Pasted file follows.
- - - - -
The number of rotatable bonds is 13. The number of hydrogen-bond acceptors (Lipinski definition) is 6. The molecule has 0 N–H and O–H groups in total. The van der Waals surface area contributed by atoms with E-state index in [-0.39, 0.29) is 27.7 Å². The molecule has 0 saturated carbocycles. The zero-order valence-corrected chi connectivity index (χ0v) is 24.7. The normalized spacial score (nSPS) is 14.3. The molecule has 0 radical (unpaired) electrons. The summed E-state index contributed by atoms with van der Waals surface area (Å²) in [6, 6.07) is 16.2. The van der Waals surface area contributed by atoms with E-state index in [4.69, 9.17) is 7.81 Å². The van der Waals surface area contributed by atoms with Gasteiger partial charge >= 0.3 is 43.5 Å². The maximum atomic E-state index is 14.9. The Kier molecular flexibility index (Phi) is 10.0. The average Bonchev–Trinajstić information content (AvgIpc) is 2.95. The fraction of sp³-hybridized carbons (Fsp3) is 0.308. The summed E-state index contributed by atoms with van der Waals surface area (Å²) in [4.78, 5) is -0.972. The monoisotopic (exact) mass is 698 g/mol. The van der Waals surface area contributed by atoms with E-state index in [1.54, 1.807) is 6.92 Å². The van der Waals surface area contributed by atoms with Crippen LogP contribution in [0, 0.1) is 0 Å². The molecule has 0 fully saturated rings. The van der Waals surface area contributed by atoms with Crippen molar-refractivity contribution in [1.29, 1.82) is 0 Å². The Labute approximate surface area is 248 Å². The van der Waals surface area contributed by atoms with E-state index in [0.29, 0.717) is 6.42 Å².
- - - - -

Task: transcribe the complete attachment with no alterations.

The number of rotatable bonds is 13. The number of hydrogen-bond acceptors (Lipinski definition) is 6. The molecule has 0 N–H and O–H groups in total. The van der Waals surface area contributed by atoms with E-state index in [-0.39, 0.29) is 27.7 Å². The molecule has 0 saturated carbocycles. The zero-order valence-corrected chi connectivity index (χ0v) is 24.7. The normalized spacial score (nSPS) is 14.3. The molecule has 0 radical (unpaired) electrons. The summed E-state index contributed by atoms with van der Waals surface area (Å²) in [6, 6.07) is 16.2. The van der Waals surface area contributed by atoms with E-state index in [4.69, 9.17) is 7.81 Å². The van der Waals surface area contributed by atoms with Gasteiger partial charge >= 0.3 is 43.5 Å². The maximum atomic E-state index is 14.9. The Kier molecular flexibility index (Phi) is 10.0. The average Bonchev–Trinajstić information content (AvgIpc) is 2.95. The fraction of sp³-hybridized carbons (Fsp3) is 0.308. The summed E-state index contributed by atoms with van der Waals surface area (Å²) in [4.78, 5) is -0.972. The monoisotopic (exact) mass is 698 g/mol. The van der Waals surface area contributed by atoms with E-state index in [1.54, 1.807) is 6.92 Å². The van der Waals surface area contributed by atoms with Crippen LogP contribution in [0, 0.1) is 0 Å². The molecule has 0 fully saturated rings. The van der Waals surface area contributed by atoms with Crippen molar-refractivity contribution in [1.29, 1.82) is 0 Å². The Labute approximate surface area is 248 Å². The van der Waals surface area contributed by atoms with E-state index in [0.29, 0.717) is 6.42 Å².